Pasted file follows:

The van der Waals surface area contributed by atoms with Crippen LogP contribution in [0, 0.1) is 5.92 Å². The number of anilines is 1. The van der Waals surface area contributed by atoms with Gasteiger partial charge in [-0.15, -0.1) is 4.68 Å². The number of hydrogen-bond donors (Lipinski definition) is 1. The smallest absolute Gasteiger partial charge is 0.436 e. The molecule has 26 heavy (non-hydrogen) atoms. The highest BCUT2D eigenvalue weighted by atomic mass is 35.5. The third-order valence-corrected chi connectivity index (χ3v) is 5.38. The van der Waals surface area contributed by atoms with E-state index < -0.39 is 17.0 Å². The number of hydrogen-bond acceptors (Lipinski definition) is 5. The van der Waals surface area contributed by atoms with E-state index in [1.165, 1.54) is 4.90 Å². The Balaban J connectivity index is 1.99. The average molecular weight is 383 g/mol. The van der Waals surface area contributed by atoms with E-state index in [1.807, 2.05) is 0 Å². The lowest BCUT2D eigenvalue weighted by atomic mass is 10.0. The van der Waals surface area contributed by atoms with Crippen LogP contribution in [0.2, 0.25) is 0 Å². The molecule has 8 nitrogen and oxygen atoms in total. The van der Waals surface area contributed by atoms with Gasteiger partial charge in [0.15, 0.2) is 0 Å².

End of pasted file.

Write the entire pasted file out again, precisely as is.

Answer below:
The van der Waals surface area contributed by atoms with Crippen LogP contribution in [0, 0.1) is 5.92 Å². The number of anilines is 1. The van der Waals surface area contributed by atoms with Gasteiger partial charge in [-0.15, -0.1) is 4.68 Å². The number of hydrogen-bond donors (Lipinski definition) is 1. The smallest absolute Gasteiger partial charge is 0.436 e. The molecule has 26 heavy (non-hydrogen) atoms. The highest BCUT2D eigenvalue weighted by atomic mass is 35.5. The third-order valence-corrected chi connectivity index (χ3v) is 5.38. The van der Waals surface area contributed by atoms with E-state index < -0.39 is 17.0 Å². The number of hydrogen-bond acceptors (Lipinski definition) is 5. The van der Waals surface area contributed by atoms with E-state index in [1.165, 1.54) is 4.90 Å². The Balaban J connectivity index is 1.99. The average molecular weight is 383 g/mol. The van der Waals surface area contributed by atoms with E-state index in [1.807, 2.05) is 0 Å². The lowest BCUT2D eigenvalue weighted by atomic mass is 10.0. The van der Waals surface area contributed by atoms with Crippen LogP contribution in [0.2, 0.25) is 0 Å². The molecule has 8 nitrogen and oxygen atoms in total. The van der Waals surface area contributed by atoms with Gasteiger partial charge in [0.15, 0.2) is 0 Å².